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Re: Rebirth in clasical theravada

Post by Ben » Fri Jun 12, 2009 5:42 am

Hi Jechbi

Have a look at the following:
MN 60: Apannaka Sutta: The Incontrovertible Teaching
and...
MN 74: Dighanakha Sutta: To Dighanakha

These probably represent the tip of the iceberg but they are two I have been reading today.

If you don't have Ven Bodhi's translation, please let me know and I'll transcribe the notes.
Metta

Ben
“No lists of things to be done. The day providential to itself. The hour. There is no later. This is later. All things of grace and beauty such that one holds them to one's heart have a common provenance in pain. Their birth in grief and ashes.”
- Cormac McCarthy, The Road

Learn this from the waters:
in mountain clefts and chasms,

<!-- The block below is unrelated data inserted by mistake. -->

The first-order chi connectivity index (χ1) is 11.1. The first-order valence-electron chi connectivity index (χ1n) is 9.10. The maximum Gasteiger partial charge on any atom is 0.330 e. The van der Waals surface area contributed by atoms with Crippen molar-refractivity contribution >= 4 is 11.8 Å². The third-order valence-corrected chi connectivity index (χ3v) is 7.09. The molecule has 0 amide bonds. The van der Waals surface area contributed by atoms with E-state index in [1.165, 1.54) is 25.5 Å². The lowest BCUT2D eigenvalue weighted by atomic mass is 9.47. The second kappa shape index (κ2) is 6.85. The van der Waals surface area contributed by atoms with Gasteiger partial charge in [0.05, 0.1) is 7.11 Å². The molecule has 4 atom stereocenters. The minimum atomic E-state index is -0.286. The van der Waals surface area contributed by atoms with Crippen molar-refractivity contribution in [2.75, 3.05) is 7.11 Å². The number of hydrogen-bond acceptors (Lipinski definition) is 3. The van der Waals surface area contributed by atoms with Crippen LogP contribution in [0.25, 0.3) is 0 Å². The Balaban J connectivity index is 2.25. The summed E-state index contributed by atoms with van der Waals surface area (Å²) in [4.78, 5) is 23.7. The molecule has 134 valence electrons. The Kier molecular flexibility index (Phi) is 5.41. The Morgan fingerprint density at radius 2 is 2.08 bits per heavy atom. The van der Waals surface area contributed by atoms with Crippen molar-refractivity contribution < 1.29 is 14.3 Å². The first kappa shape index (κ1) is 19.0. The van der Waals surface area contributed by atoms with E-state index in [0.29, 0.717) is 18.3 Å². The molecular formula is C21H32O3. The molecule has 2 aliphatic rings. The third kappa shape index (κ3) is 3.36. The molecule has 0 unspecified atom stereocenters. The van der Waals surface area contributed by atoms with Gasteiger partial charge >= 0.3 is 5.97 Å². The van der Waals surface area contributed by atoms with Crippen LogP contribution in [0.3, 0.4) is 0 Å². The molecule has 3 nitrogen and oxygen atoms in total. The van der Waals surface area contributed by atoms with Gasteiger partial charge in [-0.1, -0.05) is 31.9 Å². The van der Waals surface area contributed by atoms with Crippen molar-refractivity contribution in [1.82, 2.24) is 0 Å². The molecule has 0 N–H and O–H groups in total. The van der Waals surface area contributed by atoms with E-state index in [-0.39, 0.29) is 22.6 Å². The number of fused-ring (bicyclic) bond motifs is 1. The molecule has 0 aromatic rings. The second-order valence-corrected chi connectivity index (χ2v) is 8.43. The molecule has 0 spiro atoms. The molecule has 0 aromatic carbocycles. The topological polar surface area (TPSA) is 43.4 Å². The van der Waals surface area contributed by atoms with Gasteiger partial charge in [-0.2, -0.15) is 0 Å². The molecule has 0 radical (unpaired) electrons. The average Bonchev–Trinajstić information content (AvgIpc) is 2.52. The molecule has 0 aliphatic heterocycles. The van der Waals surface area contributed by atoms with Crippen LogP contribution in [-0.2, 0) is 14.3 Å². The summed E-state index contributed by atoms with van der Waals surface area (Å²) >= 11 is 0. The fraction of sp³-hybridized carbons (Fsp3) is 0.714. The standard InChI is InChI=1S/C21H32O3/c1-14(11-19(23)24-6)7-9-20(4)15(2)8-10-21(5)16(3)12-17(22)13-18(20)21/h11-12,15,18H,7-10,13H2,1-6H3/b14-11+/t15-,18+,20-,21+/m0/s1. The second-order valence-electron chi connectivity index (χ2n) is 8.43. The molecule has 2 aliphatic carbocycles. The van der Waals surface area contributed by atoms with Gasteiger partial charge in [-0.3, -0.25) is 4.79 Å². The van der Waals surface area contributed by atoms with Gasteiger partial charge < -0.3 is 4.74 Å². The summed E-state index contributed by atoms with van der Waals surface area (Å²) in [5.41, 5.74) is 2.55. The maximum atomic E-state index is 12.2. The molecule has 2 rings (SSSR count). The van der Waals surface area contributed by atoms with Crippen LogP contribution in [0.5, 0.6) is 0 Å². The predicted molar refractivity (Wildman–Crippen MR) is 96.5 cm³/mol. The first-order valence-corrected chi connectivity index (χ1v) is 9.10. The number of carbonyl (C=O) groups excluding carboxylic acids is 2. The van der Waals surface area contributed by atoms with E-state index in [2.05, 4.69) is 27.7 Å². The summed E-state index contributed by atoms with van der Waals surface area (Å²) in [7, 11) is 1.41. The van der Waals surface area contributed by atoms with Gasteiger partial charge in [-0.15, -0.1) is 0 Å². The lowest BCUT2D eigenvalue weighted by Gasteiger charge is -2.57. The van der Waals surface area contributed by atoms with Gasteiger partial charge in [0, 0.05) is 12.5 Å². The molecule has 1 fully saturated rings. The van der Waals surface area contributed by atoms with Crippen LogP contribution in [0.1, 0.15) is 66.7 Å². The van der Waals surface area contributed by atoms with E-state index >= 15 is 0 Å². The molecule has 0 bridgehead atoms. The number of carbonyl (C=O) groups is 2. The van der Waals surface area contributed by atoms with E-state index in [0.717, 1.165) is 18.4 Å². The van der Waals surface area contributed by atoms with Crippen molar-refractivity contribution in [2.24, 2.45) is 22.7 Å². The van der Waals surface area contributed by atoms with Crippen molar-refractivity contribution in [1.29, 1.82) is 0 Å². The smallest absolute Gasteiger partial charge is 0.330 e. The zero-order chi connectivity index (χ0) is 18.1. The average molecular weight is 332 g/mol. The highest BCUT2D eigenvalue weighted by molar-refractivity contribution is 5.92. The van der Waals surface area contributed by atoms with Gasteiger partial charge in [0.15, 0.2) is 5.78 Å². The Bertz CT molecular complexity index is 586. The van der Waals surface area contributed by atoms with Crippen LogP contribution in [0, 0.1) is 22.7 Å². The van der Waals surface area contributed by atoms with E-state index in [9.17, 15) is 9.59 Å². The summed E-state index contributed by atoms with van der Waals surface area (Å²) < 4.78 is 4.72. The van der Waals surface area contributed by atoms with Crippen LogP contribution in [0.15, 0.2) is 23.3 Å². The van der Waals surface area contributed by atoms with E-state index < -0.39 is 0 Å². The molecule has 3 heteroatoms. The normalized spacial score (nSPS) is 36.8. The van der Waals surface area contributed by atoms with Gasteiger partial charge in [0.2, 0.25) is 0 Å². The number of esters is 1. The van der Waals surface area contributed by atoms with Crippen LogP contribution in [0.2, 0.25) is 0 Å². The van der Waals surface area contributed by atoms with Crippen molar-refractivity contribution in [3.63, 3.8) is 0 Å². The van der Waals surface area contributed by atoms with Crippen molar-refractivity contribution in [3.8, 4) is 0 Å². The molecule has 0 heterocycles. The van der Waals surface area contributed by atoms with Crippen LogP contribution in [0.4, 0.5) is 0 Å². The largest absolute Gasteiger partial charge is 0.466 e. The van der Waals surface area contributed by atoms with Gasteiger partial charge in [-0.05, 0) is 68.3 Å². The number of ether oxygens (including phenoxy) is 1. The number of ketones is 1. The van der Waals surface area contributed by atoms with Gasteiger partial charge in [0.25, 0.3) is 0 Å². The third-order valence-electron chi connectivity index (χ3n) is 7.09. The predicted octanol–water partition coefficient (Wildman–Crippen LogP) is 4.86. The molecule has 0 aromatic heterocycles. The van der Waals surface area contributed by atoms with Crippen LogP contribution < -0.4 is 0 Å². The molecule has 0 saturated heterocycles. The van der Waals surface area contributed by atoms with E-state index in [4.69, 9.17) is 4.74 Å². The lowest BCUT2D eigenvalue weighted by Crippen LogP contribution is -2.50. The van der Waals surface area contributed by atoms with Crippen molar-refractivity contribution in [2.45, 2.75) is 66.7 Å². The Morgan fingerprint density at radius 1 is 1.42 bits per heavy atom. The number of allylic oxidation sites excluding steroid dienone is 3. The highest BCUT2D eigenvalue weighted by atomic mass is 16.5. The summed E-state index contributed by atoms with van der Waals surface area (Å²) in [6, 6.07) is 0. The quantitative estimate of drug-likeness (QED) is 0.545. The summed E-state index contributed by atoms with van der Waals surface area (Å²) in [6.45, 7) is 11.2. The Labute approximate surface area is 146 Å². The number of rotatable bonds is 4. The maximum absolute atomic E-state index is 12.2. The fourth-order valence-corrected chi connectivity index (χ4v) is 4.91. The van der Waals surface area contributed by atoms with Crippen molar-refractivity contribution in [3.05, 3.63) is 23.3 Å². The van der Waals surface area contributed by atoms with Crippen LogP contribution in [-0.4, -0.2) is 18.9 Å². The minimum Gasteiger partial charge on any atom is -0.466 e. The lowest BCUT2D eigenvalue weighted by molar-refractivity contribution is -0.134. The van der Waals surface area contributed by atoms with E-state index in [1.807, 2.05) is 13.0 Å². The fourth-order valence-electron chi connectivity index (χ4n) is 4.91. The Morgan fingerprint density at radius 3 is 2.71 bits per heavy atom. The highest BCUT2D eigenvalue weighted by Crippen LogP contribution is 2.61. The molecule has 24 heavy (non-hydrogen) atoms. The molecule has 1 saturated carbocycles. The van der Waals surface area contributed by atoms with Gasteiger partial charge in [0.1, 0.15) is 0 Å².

loud gush the streamlets,
but great rivers flow silently.
- Sutta Nipata 3.725

Compassionate Hands Foundation (Buddhist aid in Myanmar) • Buddhist Global ReliefUNHCR

e: ben.dhammawheel@gmail.com..

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Re: Rebirth in clasical theravada

Post by mikenz66 » Fri Jun 12, 2009 6:03 am

Jechbi wrote: In this respect, I tend to agree with the approach Ben suggests, namely, to set aside for the moment those views that one cannot bring oneself to accept, and to continue on with the rest of practice.

But I wonder if this approach is in line with classical Theravada thought, because an argument seems to be made that the correct method for adopting right view regarding rebirth is to simply accept it, regardless of whether one believes it. To me that seems like putting the cart before the horse, although I stand to be corrected.
If you look at the various Suttas, such as the ones that Ben mentions, it seems clear that the Buddha taught different things to different people, depending on what stage they were at. So if you take that as a model you'd have to say that someone who did could not accept Right View should be reading suttas such as